How to Avoid Accidental Plagiarism (Part 2 of 3 on Avoiding Academic Suicide)
This is part 2 of our series on plagiarism, what it is, how to avoid it, and tools to help. If you haven’t already, start by reading Part 1 of “Avoiding Academic Suicide” where we discuss what plagiarism is and why it really is “academic suicide”.
In this article in our plagiarism series, we’re going to talk about avoiding accidental plagiarism. We discussed in Part 1 what exactly plagiarism is and why it needs to be avoided at all costs, but we also pointed out that sometimes plagiarism shows up in your work accidentally. So the majority of this article is going to be spent talking about different steps you can take to avoid that.
However, first, I wanted to address intentional plagiarism. Maybe you don’t know anything about your topic, and need to write a paper due the next day, and you’re ever so tempted to plagiarize. Maybe you just don’t think the consequences will be that bad. 99.99% of the time, I guarantee it, it’s better to just get a 0 on your paper or turn it in a day late then plagiarizing. At most learning institutions, in addition to getting a 0 on the assignment, you’ll also go through all sorts of disciplinary measures and your reputation will be hurt greatly. So if the idea EVER crosses your mind, just DON’T DO IT.
Moving on to the more positive side of things: being proactive is the #1 way to avoid accidental plagiarism. Let’s break this up into a couple different steps.
1. Keep track of where you get ideas
Plagiarism is taking somebody else’s words or ideas and pretending that they’re your own thoughts without giving credit. If you want to give proper credit where it is due, you’ll have to be very clear on what is your own thinking and what isn’t! So in the course of your research, wether it be via the internet or old-fashioned books, do the following:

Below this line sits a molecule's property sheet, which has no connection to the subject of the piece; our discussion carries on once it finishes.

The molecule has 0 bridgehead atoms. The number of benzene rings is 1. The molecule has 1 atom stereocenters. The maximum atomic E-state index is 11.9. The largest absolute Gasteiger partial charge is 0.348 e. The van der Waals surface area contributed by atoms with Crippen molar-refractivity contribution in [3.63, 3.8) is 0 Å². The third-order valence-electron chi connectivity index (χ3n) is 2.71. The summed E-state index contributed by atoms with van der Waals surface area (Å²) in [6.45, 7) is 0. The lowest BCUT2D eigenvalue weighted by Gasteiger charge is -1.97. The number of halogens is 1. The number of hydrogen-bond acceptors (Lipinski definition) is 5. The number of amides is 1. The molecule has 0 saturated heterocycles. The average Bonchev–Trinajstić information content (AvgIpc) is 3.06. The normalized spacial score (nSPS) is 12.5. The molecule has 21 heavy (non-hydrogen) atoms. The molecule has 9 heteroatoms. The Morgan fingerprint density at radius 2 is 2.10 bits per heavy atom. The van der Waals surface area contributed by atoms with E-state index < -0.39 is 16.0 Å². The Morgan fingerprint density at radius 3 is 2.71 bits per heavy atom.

Every time you read an idea that you may want to discuss in your paper, write down WHOSE idea it was so that you can give proper credit in your paper!
Also, it can get easy to forget to cite the source of an idea if you’re always paraphrasing. Include quotes from your sources to support some ideas- it’ll be near impossible to forget to say who said the quote!
2. Spread out the writing process
I don’t know about you guys, but if I read a website about Ray Bradbury or the SparkNotes for Fahrenheit 451, and then immediately began typing up my paper on the topic, some of the wording that I just read on those sites would probably stick in my head and I would type them out, thinking that they just came from my own noggin and not the sources I just read from. If you had to go write a short essay on “avoiding accidental plagiarism” right after you read this article, do you think it would be plausible that you would write “Being proactive is a great way to avoid accidental plagiarism” without thinking twice about where you got that idea?
So be proactive and plan out the time you need to write this paper: don’t research and write the paper all in the same day! Research one day, sleep, and the next day go to write a rough draft.
3. Proofread your paper and ask yourself, “That point I just brought up, where did I hear that from?”
Read over your paper and double-check that every point you make in the paper was either truly your own thinking or was cited correctly. This is kind of like an idiot-check for avoiding plagiarism.
So by being proactive and taking careful notes during research, spreading out your writing process over a few days, and proofreading, you should be able to avoid accidental plagiarism no problem! In Part 3 we’re going to talk about other tools that can help you avoid plagiarism and proofread your paper, checking it across a vast database of sources.